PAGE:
Babies in bilingual homes ‘33 per cent faster' at switching between tasks
Study suggests that babies living in homes with more than one language spoken are better able to change their focus between tasks.
- Babies from bilingual homes are able to change their focus 33 per cent faster than those from monolingual homes.
- The study used babies between seven and nine months to focus solely on the effects of hearing two or more languages, not speaking them.
- Researchers suggest that "bilingual environments may be more variable and unpredictable than monolingual environments – and therefore more challenging to learn in”.
Babies from bilingual families are better at switching their attention from one task to another compared with infants from homes where only one language is spoken, according to new research.
Scientists studying nine-month-old babies have found that those from bilingual homes are able to change their focus “more quickly and more frequently” than those from monolingual homes.
Dr Dean D’Souza, a senior lecturer in Psychology at Anglia Ruskin University and lead author on the study, said: “Bilingual environments may be more variable and unpredictable than monolingual environments – and therefore more challenging to learn in.
“We know that babies can easily acquire multiple languages, so we wanted to investigate how they manage it.
“Our research suggests that babies in bilingual homes adapt to their more complex environment by seeking out additional information.”
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A team of scientists, led by Anglia Ruskin University, used eye-tracking technology to record the gaze of 102 babies, aged between seven and nine months.
Of them, 51 were raised in bilingual homes while the rest came from monolingual homes.
The researchers said they used infants within that age group “to rule out any benefits gained from being able to speak a second language”, so their study could focus solely on the effects hearing two or more languages.
The team found that babies from bilingual homes were 33 per cent faster at redirecting their attention towards a new picture when it appeared on the screen.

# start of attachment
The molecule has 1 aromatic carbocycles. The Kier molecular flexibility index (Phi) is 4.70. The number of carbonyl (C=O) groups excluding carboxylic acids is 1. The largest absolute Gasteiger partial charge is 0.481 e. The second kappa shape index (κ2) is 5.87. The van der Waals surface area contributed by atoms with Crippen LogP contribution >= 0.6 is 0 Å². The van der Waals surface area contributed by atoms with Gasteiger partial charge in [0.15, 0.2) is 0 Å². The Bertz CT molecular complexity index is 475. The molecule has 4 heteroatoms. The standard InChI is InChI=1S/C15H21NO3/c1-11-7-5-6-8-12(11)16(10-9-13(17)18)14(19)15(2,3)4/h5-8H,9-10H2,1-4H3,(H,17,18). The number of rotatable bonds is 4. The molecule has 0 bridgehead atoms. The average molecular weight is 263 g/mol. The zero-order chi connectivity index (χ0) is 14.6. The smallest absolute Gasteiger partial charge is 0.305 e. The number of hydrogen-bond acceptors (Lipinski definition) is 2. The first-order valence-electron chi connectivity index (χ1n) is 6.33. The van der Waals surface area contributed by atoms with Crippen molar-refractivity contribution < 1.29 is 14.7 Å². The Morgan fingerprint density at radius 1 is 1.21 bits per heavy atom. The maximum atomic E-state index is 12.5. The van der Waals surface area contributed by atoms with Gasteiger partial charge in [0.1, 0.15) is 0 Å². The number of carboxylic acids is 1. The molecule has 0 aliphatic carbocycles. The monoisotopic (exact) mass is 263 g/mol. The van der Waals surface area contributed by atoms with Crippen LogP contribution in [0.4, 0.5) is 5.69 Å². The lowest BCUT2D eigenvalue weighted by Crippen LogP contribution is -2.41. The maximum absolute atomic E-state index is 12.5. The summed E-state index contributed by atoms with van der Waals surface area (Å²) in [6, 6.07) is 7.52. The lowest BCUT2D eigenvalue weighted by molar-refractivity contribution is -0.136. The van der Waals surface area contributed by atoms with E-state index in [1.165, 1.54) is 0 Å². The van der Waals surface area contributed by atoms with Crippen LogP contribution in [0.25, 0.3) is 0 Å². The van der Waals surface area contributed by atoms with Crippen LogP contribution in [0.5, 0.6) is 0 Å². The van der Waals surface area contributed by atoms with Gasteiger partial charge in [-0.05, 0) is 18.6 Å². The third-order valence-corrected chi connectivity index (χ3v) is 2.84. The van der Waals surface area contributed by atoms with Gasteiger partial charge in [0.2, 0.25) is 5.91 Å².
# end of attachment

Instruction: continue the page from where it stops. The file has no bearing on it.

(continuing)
When shown two pictures side by side, these babies were found to shift attention from one picture to another more frequently than monolingual babies.
The researchers say their results suggest bilingual babies “were exploring more of their environment”.
Dr D’Souza added: “Scanning their surroundings faster and more frequently might help the infants in a number of ways.
“For example, redirecting attention from a toy to a speaker’s mouth could help infants to match ambiguous speech sounds with mouth movements.”
As part of the next step, the researchers looking into whether this faster and more frequent switching in infancy can have a longer-lasting developmental impact.
The findings are published in the journal Royal Society Open Science.
Reader Q&A: Why do newborn babies cry?
Asked by: Aruna Anhi, Leicester Actually, not all babies cry with their first breath after being born. But all babies will cry within a few seconds if they are not immediately reunited with their mother. This is a simple adaptation that makes it less likely that they will get overlooked.
In fact, there is some evidence that baby cries have specifically evolved to be as annoying and hard to ignore as possible. Beyond the first few minutes of life and their first feed, neonatal infants may cry because they are bruised and sore from the trauma of birth, but generally the process is so exhausting for them that they will sleep for the next eight hours or so.
Make the most of it because that’s the longest uninterrupted stretch of quiet you’ll get for the next six months.